China has promised to retaliate if the US imposes sanctions on a provincial leader in the troubled Xinjiang region, and the country's ambassador to Washington reiterated Beijing's line that the mass detention of Muslims there was to steer them away from terrorism.
Cui Tiankai, speaking in an interview with Reuters in Washington DC, likened China's actions in Xinjiang to the US efforts to combat Islamist extremists in the Middle East.
“Can you imagine [if] some American officials in charge of the fight against Isis [Islamic State] would be sanctioned?” Mr Cui said. “If such actions are taken, we have to retaliate.”
There has been an international outcry from governments, human rights organisations and a United Nations panel after reports that a million or more mostly Muslim Uighurs and other Muslim groups were being held in secret detention facilities in Xinjiang.
After initially denying the camps existed, China said it was operating facilities in the region which were voluntary "vocational educational centres" to improve employment opportunities for minor offenders. Foreign minister Wang Yi has described reports of abuses as "gossip" and said the world should trust the Chinese government's version of events.
While the United States was using missiles and drones to kill terrorists, "we are trying to re-educate most of them, trying to turn them into normal persons [who] can go back to normal life," Mr Cui said.
Officials in the US have said they were considering sanctions on individuals such as the Xinjiang Communist Party secretary Chen Quanguo, as well as targeted measures aimed at security companies linked to the abuses. Mr Cui said China's response to sanctions would be "in proportion".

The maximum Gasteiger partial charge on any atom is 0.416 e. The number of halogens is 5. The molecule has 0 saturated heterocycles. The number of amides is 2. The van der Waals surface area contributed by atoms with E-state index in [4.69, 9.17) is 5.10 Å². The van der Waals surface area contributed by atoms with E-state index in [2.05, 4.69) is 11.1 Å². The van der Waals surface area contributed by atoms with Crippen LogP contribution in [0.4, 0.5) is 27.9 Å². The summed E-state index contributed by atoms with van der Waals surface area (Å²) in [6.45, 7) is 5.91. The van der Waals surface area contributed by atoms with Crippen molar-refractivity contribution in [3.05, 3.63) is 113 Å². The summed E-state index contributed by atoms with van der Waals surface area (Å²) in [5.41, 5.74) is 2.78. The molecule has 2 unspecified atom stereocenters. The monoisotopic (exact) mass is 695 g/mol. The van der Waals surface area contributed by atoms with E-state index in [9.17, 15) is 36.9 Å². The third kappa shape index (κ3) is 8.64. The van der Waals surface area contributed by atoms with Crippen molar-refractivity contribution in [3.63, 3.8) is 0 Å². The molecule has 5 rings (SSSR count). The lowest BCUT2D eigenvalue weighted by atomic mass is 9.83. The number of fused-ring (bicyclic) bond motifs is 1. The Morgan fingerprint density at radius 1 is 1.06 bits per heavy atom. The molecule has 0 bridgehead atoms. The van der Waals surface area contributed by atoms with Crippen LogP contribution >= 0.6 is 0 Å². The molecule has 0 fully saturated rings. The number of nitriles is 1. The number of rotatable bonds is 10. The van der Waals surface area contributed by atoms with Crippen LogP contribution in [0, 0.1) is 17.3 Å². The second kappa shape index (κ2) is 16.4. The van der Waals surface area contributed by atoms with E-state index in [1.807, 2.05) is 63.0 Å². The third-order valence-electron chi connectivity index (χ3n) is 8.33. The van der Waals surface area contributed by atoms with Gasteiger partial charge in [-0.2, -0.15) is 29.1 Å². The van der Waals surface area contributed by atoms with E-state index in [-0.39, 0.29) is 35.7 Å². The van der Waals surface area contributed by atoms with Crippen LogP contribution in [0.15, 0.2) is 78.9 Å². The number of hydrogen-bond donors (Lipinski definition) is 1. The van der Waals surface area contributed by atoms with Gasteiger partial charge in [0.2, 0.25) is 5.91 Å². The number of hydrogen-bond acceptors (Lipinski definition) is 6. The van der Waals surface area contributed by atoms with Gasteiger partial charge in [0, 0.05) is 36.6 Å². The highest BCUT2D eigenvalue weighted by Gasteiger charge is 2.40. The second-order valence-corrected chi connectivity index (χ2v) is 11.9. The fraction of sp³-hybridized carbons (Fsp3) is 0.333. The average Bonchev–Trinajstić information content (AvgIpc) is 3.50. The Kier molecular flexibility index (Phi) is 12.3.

China and the US are currently at odds over trade issues and a number of other areas, such as China’s ambitions in the South China Sea. President Xi Jinping is expected to meet his US counterpart Donald Trump at the G20 meeting in Argentina on Friday.
Beijing says a strong crackdown in Xinjiang, where a vast surveillance network has been installed, with police checkpoints, DNA collection and restrictions on some aspects of Islam, was needed to combat separatist groups and terrorists.
On Monday, a group of 278 scholars urged China to close the detention centres and called for sanctions on Chinese leaders. “This situation must be addressed to prevent setting negative future precedents regarding the acceptability of any state’s complete repression of a segment of its population, especially on the basis of ethnicity or religion,” the group said in a statement.
Xinjiang is a key element in Mr Xi’s Belt and Road Initiative, a vast infrastructure project aimed a boosting China’s trade links, and the scholars called on countries taking part in the initiative to make their involvement contingent on the closing of the camps.
In her maiden speech as UN human rights chief, Michelle Bachelet on Monday called on China to allow in monitors to inspect the camps. China said Ms Bachelet should respect China’s sovereignty.